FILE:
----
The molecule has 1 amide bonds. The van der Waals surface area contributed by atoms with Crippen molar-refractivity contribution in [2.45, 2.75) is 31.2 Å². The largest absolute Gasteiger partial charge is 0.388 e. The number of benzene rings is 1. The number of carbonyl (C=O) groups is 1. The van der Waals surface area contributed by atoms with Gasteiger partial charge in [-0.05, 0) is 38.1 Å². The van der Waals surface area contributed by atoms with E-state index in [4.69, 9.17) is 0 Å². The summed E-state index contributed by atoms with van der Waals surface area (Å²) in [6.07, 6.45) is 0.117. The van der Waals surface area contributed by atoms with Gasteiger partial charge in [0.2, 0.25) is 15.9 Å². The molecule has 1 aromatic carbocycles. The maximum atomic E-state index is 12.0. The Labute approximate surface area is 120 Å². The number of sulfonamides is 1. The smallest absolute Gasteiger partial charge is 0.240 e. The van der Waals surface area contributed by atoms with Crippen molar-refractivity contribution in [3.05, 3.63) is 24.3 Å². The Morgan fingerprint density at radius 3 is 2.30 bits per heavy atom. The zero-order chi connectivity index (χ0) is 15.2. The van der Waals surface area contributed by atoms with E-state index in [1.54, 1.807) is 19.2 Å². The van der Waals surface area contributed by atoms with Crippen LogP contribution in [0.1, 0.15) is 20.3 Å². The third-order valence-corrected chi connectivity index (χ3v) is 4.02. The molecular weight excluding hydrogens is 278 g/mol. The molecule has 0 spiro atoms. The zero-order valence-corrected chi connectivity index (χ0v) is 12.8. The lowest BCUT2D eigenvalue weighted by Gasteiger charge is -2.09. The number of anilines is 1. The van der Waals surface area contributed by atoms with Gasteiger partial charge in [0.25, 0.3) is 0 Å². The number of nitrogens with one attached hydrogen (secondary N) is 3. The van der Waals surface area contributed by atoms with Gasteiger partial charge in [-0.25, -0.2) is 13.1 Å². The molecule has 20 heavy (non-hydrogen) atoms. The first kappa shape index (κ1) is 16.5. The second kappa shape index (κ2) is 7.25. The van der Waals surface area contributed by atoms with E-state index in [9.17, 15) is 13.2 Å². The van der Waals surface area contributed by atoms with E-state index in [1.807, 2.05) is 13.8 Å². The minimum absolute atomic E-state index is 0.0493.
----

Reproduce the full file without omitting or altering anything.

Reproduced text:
The molecule has 1 amide bonds. The van der Waals surface area contributed by atoms with Crippen molar-refractivity contribution in [2.45, 2.75) is 31.2 Å². The largest absolute Gasteiger partial charge is 0.388 e. The number of benzene rings is 1. The number of carbonyl (C=O) groups is 1. The van der Waals surface area contributed by atoms with Gasteiger partial charge in [-0.05, 0) is 38.1 Å². The van der Waals surface area contributed by atoms with E-state index in [4.69, 9.17) is 0 Å². The summed E-state index contributed by atoms with van der Waals surface area (Å²) in [6.07, 6.45) is 0.117. The van der Waals surface area contributed by atoms with Gasteiger partial charge in [0.2, 0.25) is 15.9 Å². The molecule has 1 aromatic carbocycles. The maximum atomic E-state index is 12.0. The Labute approximate surface area is 120 Å². The number of sulfonamides is 1. The smallest absolute Gasteiger partial charge is 0.240 e. The van der Waals surface area contributed by atoms with Crippen molar-refractivity contribution in [3.05, 3.63) is 24.3 Å². The Morgan fingerprint density at radius 3 is 2.30 bits per heavy atom. The zero-order chi connectivity index (χ0) is 15.2. The van der Waals surface area contributed by atoms with E-state index in [1.54, 1.807) is 19.2 Å². The van der Waals surface area contributed by atoms with Crippen LogP contribution in [0.1, 0.15) is 20.3 Å². The third-order valence-corrected chi connectivity index (χ3v) is 4.02. The molecular weight excluding hydrogens is 278 g/mol. The molecule has 0 spiro atoms. The zero-order valence-corrected chi connectivity index (χ0v) is 12.8. The lowest BCUT2D eigenvalue weighted by Gasteiger charge is -2.09. The number of anilines is 1. The van der Waals surface area contributed by atoms with Gasteiger partial charge in [0.25, 0.3) is 0 Å². The number of nitrogens with one attached hydrogen (secondary N) is 3. The van der Waals surface area contributed by atoms with Gasteiger partial charge in [-0.25, -0.2) is 13.1 Å². The molecule has 20 heavy (non-hydrogen) atoms. The first kappa shape index (κ1) is 16.5. The second kappa shape index (κ2) is 7.25. The van der Waals surface area contributed by atoms with E-state index in [9.17, 15) is 13.2 Å². The van der Waals surface area contributed by atoms with E-state index in [1.807, 2.05) is 13.8 Å². The minimum absolute atomic E-state index is 0.0493.